“The last words of George Floyd -” I can’t breathe, “Biden said Friday at Delaware State University, a historically black university. I can’t breathe – I hesitated all over this nation, frankly all over the world. Dover, Delaware.

“In order for the President to try to put any other words into George Floyd’s mouth, I think frankly that he is despicable.”

Biden said: “The fact that he did so on the day when black unemployment rose, Spanish unemployment rose, black unemployment rose among young people, and I told you everything you need to know about this man and what really matters.”

Trump’s reluctance to engage

Trump’s reluctance to engage any segment of the electorate outside his base, especially while he had an opening to build bridges with troubled Americans, confirmed on Friday his decision to venture outside the White House and visit Maine, one of Least diverse countries in the country, Within a week when the nation cried out in a dialogue about treating ethnic divisions.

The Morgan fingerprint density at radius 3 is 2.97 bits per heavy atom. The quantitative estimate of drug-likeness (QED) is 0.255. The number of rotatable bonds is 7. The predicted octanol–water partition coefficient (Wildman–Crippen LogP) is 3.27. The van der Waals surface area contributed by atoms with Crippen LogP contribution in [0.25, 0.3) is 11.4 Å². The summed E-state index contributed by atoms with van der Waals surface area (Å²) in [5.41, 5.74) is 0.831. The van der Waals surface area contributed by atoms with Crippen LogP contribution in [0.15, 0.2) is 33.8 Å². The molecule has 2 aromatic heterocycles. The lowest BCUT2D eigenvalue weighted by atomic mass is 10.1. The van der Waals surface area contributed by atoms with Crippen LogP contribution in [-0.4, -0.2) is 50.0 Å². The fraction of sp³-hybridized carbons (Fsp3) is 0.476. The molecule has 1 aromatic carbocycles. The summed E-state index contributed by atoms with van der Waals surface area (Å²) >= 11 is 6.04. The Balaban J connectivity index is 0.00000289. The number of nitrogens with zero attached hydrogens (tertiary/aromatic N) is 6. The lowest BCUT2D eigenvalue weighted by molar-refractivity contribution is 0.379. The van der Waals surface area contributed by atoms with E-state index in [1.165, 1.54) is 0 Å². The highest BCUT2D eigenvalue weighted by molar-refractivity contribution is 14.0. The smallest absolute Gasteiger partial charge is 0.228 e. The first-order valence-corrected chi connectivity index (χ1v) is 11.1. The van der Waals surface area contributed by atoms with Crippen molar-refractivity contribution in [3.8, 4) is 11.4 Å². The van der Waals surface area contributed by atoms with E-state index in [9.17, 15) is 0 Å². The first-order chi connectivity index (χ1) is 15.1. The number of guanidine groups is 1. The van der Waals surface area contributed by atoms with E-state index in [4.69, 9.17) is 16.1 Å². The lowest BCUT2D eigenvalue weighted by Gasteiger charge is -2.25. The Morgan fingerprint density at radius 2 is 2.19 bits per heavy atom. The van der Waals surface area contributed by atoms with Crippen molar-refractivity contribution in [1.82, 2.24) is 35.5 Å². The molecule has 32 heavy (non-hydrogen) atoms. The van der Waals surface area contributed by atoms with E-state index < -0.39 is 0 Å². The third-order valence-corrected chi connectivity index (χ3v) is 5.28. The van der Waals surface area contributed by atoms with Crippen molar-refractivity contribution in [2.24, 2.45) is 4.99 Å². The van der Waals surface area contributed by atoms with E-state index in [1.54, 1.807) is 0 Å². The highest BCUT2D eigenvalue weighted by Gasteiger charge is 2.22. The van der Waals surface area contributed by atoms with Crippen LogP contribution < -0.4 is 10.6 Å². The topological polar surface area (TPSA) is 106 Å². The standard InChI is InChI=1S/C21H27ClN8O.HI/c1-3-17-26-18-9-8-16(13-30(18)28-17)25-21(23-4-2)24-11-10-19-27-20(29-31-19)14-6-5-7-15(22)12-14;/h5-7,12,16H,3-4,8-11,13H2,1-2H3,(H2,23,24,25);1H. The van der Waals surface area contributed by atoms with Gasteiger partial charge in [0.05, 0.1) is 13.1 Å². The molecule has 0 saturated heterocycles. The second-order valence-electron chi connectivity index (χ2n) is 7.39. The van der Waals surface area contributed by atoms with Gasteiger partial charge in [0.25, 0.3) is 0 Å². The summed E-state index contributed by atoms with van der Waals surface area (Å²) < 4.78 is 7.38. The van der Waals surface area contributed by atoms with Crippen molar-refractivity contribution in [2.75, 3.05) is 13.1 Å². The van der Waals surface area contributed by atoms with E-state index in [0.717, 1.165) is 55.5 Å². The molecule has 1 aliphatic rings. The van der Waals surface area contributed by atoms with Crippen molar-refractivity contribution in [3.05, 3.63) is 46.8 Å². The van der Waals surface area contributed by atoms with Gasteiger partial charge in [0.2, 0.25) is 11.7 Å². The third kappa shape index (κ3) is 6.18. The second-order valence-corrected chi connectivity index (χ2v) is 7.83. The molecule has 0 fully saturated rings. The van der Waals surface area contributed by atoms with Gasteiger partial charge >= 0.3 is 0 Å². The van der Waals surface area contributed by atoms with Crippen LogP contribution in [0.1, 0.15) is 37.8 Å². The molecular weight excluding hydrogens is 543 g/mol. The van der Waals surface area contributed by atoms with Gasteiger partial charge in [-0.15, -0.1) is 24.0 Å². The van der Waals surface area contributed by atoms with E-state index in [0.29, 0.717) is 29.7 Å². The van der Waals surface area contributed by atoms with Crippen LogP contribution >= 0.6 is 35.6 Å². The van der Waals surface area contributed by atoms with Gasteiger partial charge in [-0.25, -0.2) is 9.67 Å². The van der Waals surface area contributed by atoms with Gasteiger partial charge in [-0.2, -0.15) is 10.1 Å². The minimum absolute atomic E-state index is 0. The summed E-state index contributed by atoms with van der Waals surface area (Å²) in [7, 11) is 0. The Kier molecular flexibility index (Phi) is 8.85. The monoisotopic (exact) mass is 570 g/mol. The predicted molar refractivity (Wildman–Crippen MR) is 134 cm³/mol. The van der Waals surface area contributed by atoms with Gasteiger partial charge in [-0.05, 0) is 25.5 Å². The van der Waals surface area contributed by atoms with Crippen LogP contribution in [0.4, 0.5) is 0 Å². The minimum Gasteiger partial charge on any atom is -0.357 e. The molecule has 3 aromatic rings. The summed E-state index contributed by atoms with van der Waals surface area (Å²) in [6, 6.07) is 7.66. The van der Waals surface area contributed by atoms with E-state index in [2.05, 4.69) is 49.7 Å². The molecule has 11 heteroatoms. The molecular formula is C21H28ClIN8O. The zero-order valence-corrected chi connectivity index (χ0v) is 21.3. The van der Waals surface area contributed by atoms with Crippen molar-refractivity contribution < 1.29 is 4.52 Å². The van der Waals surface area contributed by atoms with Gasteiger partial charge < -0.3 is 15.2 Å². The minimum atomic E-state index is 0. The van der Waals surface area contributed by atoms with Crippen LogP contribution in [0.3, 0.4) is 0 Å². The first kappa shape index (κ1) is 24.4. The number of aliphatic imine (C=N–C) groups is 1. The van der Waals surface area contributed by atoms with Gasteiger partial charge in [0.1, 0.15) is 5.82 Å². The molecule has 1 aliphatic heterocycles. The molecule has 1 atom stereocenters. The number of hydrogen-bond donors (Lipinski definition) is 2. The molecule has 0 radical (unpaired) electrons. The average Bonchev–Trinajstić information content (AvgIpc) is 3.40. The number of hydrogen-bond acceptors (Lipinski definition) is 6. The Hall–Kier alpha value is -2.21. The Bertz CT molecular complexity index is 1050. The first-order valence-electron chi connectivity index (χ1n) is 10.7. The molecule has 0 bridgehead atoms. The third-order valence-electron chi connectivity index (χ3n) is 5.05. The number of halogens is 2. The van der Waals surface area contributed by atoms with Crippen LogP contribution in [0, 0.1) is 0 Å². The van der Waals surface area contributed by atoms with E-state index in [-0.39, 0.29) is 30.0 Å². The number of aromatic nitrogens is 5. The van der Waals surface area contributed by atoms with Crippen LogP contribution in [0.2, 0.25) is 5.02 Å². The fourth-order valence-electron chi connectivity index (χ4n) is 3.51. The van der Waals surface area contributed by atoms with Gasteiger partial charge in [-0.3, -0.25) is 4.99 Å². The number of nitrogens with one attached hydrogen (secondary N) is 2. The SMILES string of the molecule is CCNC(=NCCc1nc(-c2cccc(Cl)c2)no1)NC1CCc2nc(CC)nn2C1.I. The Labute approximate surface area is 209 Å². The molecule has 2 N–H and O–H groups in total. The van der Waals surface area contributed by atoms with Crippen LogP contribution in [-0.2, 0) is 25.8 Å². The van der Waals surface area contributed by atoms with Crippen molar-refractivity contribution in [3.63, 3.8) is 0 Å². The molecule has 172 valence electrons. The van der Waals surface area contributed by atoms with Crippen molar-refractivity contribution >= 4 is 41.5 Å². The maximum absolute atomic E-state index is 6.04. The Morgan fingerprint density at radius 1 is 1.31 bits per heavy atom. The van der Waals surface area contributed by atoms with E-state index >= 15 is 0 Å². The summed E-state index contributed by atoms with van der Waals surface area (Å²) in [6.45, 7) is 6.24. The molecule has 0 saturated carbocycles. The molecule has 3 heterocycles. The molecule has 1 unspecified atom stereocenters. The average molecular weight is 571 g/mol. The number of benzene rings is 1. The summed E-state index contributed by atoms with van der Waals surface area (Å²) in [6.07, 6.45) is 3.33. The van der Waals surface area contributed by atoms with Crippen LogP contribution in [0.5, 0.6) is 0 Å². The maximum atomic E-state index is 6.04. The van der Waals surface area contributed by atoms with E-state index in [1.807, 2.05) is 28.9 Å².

Unwilling, or perhaps unable, to have tough conversations with Americans on racial justice issues facing America, Trump played matters safely in Maine on Friday – speaking to a mostly white audience in Maine’s second congressional district, where 95% of the population Of eggs.

Trump won the second district in Maine by 51% compared to 41% for Hillary Clinton in 2016 after the region twice supported former President Barack Obama – despite losing the state as a whole. However, since Maine divided her ballot, Trump won one electoral vote for his victory in the second district.

Democrat Jared Golden turned the region in 2018 in the first use of the country to vote by choice for a race in the House of Representatives, but with Trump in the ballot again this fall, the new lawmaker can re-compete him.

Analysis: Trump has just shown us how it will be after the election - no matter what happens
Golden was the only Democrat to split his removal, and he voted to condemn the president for abuse of power but not to obstruct Congress. Cook’s political report ranks a re-election race Toss a coin to draw.

During Trump’s visit to Puritan Medical Products, he praised his administration’s handling of the epidemic and the “thousands” of lives saved, as well as new economic figures and the efforts of his team to fuel the expansion American manufacturing companies. The president barely alluded to protests across the country as he sought support for his re-election campaign.

He pointed to one vague indication that this moment is a “historic time” amid comments about the epidemic.